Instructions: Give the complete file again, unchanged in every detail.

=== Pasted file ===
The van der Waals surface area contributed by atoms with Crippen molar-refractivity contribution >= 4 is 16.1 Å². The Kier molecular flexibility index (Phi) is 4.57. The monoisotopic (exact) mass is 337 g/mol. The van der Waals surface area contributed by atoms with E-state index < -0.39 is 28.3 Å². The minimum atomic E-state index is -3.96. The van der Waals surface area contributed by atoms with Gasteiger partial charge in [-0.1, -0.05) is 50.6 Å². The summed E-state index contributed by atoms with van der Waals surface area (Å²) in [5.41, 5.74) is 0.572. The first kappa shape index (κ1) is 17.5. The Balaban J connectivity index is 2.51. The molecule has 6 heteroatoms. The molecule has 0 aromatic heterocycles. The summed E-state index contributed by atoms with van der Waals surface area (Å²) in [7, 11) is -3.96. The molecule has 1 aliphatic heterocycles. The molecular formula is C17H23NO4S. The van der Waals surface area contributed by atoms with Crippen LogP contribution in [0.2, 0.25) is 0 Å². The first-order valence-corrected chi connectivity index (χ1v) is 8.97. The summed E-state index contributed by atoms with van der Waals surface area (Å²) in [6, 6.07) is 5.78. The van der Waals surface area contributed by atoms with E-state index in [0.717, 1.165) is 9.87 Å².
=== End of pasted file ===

The van der Waals surface area contributed by atoms with Crippen molar-refractivity contribution >= 4 is 16.1 Å². The Kier molecular flexibility index (Phi) is 4.57. The monoisotopic (exact) mass is 337 g/mol. The van der Waals surface area contributed by atoms with E-state index < -0.39 is 28.3 Å². The minimum atomic E-state index is -3.96. The van der Waals surface area contributed by atoms with Gasteiger partial charge in [-0.1, -0.05) is 50.6 Å². The summed E-state index contributed by atoms with van der Waals surface area (Å²) in [5.41, 5.74) is 0.572. The first kappa shape index (κ1) is 17.5. The Balaban J connectivity index is 2.51. The molecule has 6 heteroatoms. The molecule has 0 aromatic heterocycles. The summed E-state index contributed by atoms with van der Waals surface area (Å²) in [7, 11) is -3.96. The molecule has 1 aliphatic heterocycles. The molecular formula is C17H23NO4S. The van der Waals surface area contributed by atoms with Crippen LogP contribution in [0.2, 0.25) is 0 Å². The first-order valence-corrected chi connectivity index (χ1v) is 8.97. The summed E-state index contributed by atoms with van der Waals surface area (Å²) in [6, 6.07) is 5.78. The van der Waals surface area contributed by atoms with E-state index in [0.717, 1.165) is 9.87 Å².